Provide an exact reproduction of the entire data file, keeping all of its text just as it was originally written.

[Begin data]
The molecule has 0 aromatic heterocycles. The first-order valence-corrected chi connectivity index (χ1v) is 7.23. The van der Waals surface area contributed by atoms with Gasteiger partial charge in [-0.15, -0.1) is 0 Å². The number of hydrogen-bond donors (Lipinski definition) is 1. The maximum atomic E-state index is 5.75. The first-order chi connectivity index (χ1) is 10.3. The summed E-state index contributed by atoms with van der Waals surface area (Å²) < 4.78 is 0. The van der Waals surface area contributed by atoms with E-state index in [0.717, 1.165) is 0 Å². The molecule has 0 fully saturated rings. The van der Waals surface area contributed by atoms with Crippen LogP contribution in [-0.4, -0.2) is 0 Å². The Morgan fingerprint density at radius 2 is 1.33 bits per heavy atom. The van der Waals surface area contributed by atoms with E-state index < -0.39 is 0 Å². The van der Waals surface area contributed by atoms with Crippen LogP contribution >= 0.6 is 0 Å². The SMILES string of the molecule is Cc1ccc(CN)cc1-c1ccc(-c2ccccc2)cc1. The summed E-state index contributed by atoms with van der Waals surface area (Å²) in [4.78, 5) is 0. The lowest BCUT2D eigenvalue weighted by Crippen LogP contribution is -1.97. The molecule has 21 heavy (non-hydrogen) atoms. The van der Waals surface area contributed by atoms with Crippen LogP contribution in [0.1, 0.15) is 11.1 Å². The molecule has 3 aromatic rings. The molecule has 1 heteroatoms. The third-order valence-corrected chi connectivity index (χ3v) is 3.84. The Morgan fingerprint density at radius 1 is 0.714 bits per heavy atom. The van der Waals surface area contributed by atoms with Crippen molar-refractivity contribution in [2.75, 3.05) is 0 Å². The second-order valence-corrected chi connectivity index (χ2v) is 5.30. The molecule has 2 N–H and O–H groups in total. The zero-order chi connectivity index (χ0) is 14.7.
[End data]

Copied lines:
The molecule has 0 aromatic heterocycles. The first-order valence-corrected chi connectivity index (χ1v) is 7.23. The van der Waals surface area contributed by atoms with Gasteiger partial charge in [-0.15, -0.1) is 0 Å². The number of hydrogen-bond donors (Lipinski definition) is 1. The maximum atomic E-state index is 5.75. The first-order chi connectivity index (χ1) is 10.3. The summed E-state index contributed by atoms with van der Waals surface area (Å²) < 4.78 is 0. The van der Waals surface area contributed by atoms with E-state index in [0.717, 1.165) is 0 Å². The molecule has 0 fully saturated rings. The van der Waals surface area contributed by atoms with Crippen LogP contribution in [-0.4, -0.2) is 0 Å². The Morgan fingerprint density at radius 2 is 1.33 bits per heavy atom. The van der Waals surface area contributed by atoms with E-state index < -0.39 is 0 Å². The van der Waals surface area contributed by atoms with Crippen LogP contribution >= 0.6 is 0 Å². The SMILES string of the molecule is Cc1ccc(CN)cc1-c1ccc(-c2ccccc2)cc1. The summed E-state index contributed by atoms with van der Waals surface area (Å²) in [4.78, 5) is 0. The lowest BCUT2D eigenvalue weighted by Crippen LogP contribution is -1.97. The molecule has 21 heavy (non-hydrogen) atoms. The van der Waals surface area contributed by atoms with Crippen LogP contribution in [0.1, 0.15) is 11.1 Å². The molecule has 3 aromatic rings. The molecule has 1 heteroatoms. The third-order valence-corrected chi connectivity index (χ3v) is 3.84. The Morgan fingerprint density at radius 1 is 0.714 bits per heavy atom. The van der Waals surface area contributed by atoms with Crippen molar-refractivity contribution in [2.75, 3.05) is 0 Å². The second-order valence-corrected chi connectivity index (χ2v) is 5.30. The molecule has 2 N–H and O–H groups in total. The zero-order chi connectivity index (χ0) is 14.7.